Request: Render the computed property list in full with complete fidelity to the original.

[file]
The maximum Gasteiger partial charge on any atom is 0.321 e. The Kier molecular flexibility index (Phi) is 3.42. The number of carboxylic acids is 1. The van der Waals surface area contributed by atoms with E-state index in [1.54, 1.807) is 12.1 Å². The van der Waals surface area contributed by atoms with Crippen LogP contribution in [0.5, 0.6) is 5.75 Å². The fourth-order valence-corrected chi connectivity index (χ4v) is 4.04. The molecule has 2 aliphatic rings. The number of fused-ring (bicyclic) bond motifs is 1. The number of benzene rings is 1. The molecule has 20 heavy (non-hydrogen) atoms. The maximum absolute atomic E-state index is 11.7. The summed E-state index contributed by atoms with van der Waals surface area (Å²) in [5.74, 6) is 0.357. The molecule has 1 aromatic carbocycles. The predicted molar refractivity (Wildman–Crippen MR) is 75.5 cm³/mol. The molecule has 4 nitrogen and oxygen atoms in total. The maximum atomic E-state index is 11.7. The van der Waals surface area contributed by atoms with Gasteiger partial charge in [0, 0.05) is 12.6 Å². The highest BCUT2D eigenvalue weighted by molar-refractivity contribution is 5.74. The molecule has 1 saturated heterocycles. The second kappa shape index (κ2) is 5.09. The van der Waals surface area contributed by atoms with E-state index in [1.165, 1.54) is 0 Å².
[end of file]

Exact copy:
The maximum Gasteiger partial charge on any atom is 0.321 e. The Kier molecular flexibility index (Phi) is 3.42. The number of carboxylic acids is 1. The van der Waals surface area contributed by atoms with E-state index in [1.54, 1.807) is 12.1 Å². The van der Waals surface area contributed by atoms with Crippen LogP contribution in [0.5, 0.6) is 5.75 Å². The fourth-order valence-corrected chi connectivity index (χ4v) is 4.04. The molecule has 2 aliphatic rings. The number of fused-ring (bicyclic) bond motifs is 1. The number of benzene rings is 1. The molecule has 20 heavy (non-hydrogen) atoms. The maximum absolute atomic E-state index is 11.7. The summed E-state index contributed by atoms with van der Waals surface area (Å²) in [5.74, 6) is 0.357. The molecule has 1 aromatic carbocycles. The predicted molar refractivity (Wildman–Crippen MR) is 75.5 cm³/mol. The molecule has 4 nitrogen and oxygen atoms in total. The maximum atomic E-state index is 11.7. The van der Waals surface area contributed by atoms with Gasteiger partial charge in [0, 0.05) is 12.6 Å². The highest BCUT2D eigenvalue weighted by molar-refractivity contribution is 5.74. The molecule has 1 saturated heterocycles. The second kappa shape index (κ2) is 5.09. The van der Waals surface area contributed by atoms with E-state index in [1.165, 1.54) is 0 Å².